With the addition of Pacific Distribution’s more than 600,000 square feet of distribution space in Washington, Port Logistics Group now operates over four million square feet of distribution space in key gateway locations across the US, according to the company.

Health Officials Want Input into Metro Vancouver Port Projects

Health officials in Canada have sent a letter to Port Metro Vancouver stating that they wish to have input into the port’s expansion plans, including a proposed new coal terminal.

The letter brings up the issue of the potential of air and noise pollution caused by expansion projects.

“Rail and road traffic produce air emissions, noise and risk of injury, as well as livability concerns,” the letter, which is dated Dec. 17 and signed by Vancouver Coastal Health Chief Medical Officer Dr. Patricia Daly and Dr. Paul van Buynder, vice-president of public health at the Fraser Health Authority, states.

The letter comes as Metro Vancouver is in the process of reviewing a project permit application by Fraser Surrey Docks to develop a direct transfer coal facility that would export coal from the US Midwest to Asia. It would handle up to four million metric tons of coal annually.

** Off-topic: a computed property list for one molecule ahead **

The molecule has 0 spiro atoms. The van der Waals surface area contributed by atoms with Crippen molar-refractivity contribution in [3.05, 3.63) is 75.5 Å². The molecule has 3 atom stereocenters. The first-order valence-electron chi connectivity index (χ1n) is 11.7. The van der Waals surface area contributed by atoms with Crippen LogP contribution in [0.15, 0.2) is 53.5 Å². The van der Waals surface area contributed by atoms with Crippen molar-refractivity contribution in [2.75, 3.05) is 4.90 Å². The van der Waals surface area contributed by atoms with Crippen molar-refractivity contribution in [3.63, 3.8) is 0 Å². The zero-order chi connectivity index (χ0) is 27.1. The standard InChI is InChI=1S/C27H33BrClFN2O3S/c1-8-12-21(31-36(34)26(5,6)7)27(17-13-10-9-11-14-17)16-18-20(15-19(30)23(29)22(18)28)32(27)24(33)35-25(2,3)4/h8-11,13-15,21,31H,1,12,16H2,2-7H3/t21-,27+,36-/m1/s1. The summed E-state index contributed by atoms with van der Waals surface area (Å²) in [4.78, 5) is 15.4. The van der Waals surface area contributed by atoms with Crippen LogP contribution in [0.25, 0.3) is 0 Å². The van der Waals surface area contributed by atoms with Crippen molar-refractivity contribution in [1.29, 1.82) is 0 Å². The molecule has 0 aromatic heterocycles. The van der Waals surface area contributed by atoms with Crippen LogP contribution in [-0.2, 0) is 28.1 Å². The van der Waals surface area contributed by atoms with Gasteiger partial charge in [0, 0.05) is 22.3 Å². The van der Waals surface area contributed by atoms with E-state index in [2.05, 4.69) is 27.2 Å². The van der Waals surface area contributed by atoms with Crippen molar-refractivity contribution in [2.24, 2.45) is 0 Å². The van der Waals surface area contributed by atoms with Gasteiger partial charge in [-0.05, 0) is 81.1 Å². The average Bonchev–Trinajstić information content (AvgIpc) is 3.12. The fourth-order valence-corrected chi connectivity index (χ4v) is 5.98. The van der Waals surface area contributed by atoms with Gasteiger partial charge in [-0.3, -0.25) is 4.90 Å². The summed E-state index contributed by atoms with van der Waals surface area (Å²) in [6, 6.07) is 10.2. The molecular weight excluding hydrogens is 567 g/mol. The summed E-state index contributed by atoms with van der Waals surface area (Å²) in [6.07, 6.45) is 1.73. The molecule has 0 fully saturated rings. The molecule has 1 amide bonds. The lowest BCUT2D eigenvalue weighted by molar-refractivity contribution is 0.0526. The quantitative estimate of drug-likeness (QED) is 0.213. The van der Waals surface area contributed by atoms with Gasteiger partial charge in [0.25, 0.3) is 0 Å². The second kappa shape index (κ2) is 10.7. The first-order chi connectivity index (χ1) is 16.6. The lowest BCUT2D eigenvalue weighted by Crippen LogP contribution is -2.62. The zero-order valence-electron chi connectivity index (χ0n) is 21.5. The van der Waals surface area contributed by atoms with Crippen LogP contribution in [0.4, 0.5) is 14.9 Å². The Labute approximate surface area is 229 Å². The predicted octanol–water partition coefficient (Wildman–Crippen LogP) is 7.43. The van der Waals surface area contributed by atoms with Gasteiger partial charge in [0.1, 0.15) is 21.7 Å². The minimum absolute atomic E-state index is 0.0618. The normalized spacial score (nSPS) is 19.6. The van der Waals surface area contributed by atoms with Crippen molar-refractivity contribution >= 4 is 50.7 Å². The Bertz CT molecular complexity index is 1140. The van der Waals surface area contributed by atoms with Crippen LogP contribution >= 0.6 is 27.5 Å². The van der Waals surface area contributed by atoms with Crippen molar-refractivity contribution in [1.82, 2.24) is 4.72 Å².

A campaign is in progress by environmentalists and public health advocates to block the facility, however.

Although the port has worked in the past with health officials on noise and air quality issues, it has so far been noncommittal regarding the health officials’ request.

Tuesday, January 8, 2013

Fidley Watch - No End in Sight

At press time, judging by the 3,000-year-old Mayan calendar, the end of the world was fast approaching.

If you’re reading this, the world is still turning (although the accuracy of a calendar developed three thousand years ago that has an accuracy of plus or minus 750 days doesn’t preclude the event from happening next month).